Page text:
eventually not be reborn. That is called mukti or the Hindu view of salvation.
What is a good life is for the individual to up right and design. There
are guidelines but no definite paths are prescribed. There is no overriding Holy Book.
There is no concept of heaven. There is no doomsday or any day of judgement. Nor is there
a single life. The jeevatma continues to live until it reaches the paramatma.
Life, as we consciously experience it, is merely a continuum of incarnations with birth
alternating death as punctuations from one stage to the other. In the Judaic ethos, each
individual life is complete and ends with death. For the Hindu, a life is at best a stage
in the journey towards multi. The Buddhist calls it nirvana while the Jain
describes it as moksha.
Yet, Hinduism has been condemned as polytheistic whereas the westerner
has prided himself as a monotheist or a believer in one Almighty. In Hinduism, there is no
Almighty. How can there be either a poly or a monogod? Yes, there are avatars or
incarnations like Ram, Krishna, Buddha, Mahavir or Nanak.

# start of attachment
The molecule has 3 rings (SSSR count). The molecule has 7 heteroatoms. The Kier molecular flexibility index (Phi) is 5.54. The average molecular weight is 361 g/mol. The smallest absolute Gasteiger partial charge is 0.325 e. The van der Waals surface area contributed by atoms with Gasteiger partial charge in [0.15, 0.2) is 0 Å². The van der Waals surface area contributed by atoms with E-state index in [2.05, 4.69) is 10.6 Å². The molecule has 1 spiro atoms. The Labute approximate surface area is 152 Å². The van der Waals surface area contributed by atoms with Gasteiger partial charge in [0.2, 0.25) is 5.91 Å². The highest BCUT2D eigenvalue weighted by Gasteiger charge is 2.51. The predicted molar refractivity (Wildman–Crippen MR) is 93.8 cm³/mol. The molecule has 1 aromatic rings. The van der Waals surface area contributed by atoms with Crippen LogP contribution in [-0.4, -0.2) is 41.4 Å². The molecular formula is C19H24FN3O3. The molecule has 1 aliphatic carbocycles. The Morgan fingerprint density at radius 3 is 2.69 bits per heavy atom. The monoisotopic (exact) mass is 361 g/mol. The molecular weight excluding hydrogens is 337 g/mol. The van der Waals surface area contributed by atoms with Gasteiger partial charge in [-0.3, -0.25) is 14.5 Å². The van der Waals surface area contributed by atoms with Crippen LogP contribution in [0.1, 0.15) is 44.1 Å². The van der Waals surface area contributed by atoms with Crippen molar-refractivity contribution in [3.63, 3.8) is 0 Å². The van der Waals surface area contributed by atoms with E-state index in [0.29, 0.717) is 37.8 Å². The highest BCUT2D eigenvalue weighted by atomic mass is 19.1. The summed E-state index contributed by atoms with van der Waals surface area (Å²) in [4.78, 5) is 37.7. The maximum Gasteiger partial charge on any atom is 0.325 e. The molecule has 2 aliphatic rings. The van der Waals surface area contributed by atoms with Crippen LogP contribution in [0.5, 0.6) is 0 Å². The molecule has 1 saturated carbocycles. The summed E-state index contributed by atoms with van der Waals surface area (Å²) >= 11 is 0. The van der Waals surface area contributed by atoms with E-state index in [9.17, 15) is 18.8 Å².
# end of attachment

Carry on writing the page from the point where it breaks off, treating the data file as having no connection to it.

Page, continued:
What the westerner needs to appreciate is that the avatars are
supersouls or atmas who have earlier attained mukti but have come back to the
earth in order to save it from decline and to revive its quality. They can be called muktatmas.
But they are not either Almighties or Gods. In the Christian idiom, they can perhaps
be called apostles.
There are also mahatmas. Gandhiji is considered one such great
soul, rather like a saint in Christianity. So then all, whether jeevatma, mahatma,
muktatma or parmatma, are ultimately one total soul. To that extent, all
living beings are extensions of divinity. This then is the Hindu explanation.So very
different from the Judaic belief.
As it happens, over the last few centuries, western civilisation has
flourished and more or less dominated the world. Inevitably there has been a tendency to
measure the whole world and all civilisations with the Judaic yardstick. Anything
different tends to be dismissed as inferior. Regrettably, there have not been many Hindu
savants who have stood up and explained to the west what is Hinduism? True, there was the
great Swami Vivekananda who had an electrifying effect on some people in the west.
Unfortunately he died young.